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03/29/90 RONALD E. TERMUNDE v. UTAH STATE PRISON

SUPREME COURT OF UTAH


March 29, 1990

RONALD E. TERMUNDE, PLAINTIFF AND APPELLANT,
v.
UTAH STATE PRISON, DEFENDANT AND APPELLEE

Third District, Salt Lake County, The Honorable Leonard H. Russon.

Durham, Justice, Gordon R. Hall, Chief Justice, Richard C. Howe, Associate Chief Justice, I. Daniel Stewart, Justice, Michael D. Zimmerman, Justice, concur

The opinion of the court was delivered by: Durham

FACTS. - Termunde, a prisoner, had an infected tooth. The dentist recommended extraction, but Termunde refused, requesting a bridge, which was not feasible for dental and economic reasons.

DURHAM, Justice:

Plaintiff appeals from the denial of his petition. We affirm.

Ronald Termunde, a prisoner at the Utah State Prison, brought a petition alleging that he was deprived of proper dental care and that such deprivation constituted a violation of his rights under the eight and fourteenth amendments of the United States Constitution. After a dental examination, a dentist on contract with the prison determined that one of Termunde's teeth was beyond repair and needed to be extracted. Termunde refused extraction surgery and asked that a fixed bridge be provided. The dentist explained that such treatment was not feasible, both for dental reasons and because of the expense involved. Termunde returned to the prison dental department later when the tooth was infected and the surrounding area was swollen. The dental staff again urged extraction, but Termunde once more refused. The trial court found that the prison staff had attempted to provide the appropriate dental care to Termunde but that he refused the care. The trial court denied the habeas petition, concluding that the incidents alleged did not violate Termunde's constitutional rights.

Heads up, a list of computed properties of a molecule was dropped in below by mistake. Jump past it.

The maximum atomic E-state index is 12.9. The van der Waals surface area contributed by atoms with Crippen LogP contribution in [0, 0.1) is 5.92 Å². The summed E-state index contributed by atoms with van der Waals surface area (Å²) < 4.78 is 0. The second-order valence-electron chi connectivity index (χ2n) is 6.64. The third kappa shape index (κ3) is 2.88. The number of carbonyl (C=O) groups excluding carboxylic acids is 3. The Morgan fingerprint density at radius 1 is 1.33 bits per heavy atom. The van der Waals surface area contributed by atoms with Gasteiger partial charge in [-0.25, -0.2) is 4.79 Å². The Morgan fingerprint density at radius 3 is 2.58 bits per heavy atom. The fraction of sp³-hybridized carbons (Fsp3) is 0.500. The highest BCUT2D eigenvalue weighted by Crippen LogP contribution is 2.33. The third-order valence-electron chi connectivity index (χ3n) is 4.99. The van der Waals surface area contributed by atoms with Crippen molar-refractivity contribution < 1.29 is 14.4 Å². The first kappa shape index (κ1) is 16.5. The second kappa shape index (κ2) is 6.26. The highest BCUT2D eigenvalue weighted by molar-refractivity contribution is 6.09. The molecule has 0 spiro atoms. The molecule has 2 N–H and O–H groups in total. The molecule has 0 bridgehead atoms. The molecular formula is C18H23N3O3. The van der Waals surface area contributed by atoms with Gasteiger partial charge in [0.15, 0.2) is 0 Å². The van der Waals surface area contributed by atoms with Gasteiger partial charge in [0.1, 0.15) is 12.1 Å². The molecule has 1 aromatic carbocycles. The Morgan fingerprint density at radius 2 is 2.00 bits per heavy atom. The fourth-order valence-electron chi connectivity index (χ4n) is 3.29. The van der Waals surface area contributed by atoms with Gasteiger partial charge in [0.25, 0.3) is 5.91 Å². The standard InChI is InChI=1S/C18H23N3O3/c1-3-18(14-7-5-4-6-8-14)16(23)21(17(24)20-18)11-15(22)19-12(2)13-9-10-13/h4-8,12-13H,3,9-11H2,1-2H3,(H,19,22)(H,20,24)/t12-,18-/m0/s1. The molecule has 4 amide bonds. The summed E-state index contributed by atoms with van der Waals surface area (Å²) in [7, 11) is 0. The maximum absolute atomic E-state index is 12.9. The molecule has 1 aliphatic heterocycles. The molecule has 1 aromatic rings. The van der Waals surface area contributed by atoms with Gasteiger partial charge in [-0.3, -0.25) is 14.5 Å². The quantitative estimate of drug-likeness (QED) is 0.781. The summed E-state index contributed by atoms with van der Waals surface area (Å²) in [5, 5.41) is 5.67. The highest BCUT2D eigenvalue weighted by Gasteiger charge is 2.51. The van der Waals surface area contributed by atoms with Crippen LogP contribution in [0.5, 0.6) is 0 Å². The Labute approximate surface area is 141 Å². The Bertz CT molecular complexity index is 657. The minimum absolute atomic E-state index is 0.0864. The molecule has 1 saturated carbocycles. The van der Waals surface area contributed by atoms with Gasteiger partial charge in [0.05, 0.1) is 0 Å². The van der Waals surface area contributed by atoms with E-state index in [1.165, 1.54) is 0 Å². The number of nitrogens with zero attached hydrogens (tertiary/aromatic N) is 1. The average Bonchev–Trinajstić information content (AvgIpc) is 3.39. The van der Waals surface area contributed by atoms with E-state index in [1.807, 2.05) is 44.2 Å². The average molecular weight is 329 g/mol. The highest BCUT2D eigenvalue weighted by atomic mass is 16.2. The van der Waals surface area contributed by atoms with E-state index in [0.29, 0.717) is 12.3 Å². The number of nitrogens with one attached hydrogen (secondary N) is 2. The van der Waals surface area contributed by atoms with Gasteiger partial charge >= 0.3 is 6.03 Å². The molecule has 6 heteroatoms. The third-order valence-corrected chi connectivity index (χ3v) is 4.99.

Termunde has not demonstrated that the trial court's findings of fact were clearly erroneous; they are therefore affirmed. Utah R. Civ. P. 52(a); State v. Walker, 743 P.2d 191, 193 (Utah 1987). A trial court's Conclusions of law in a petition are accorded no deference but are reviewed for correctness. Fernandez v. Cook, 783 P.2d 547, 549 (Utah 1989). After finding that proper dental care was offered Termunde and refused by him, the trial court correctly held that Termunde's constitutional rights were not violated.

We affirm the trial court's denial of Termunde's petition.

19900329

© 1997 VersusLaw Inc.



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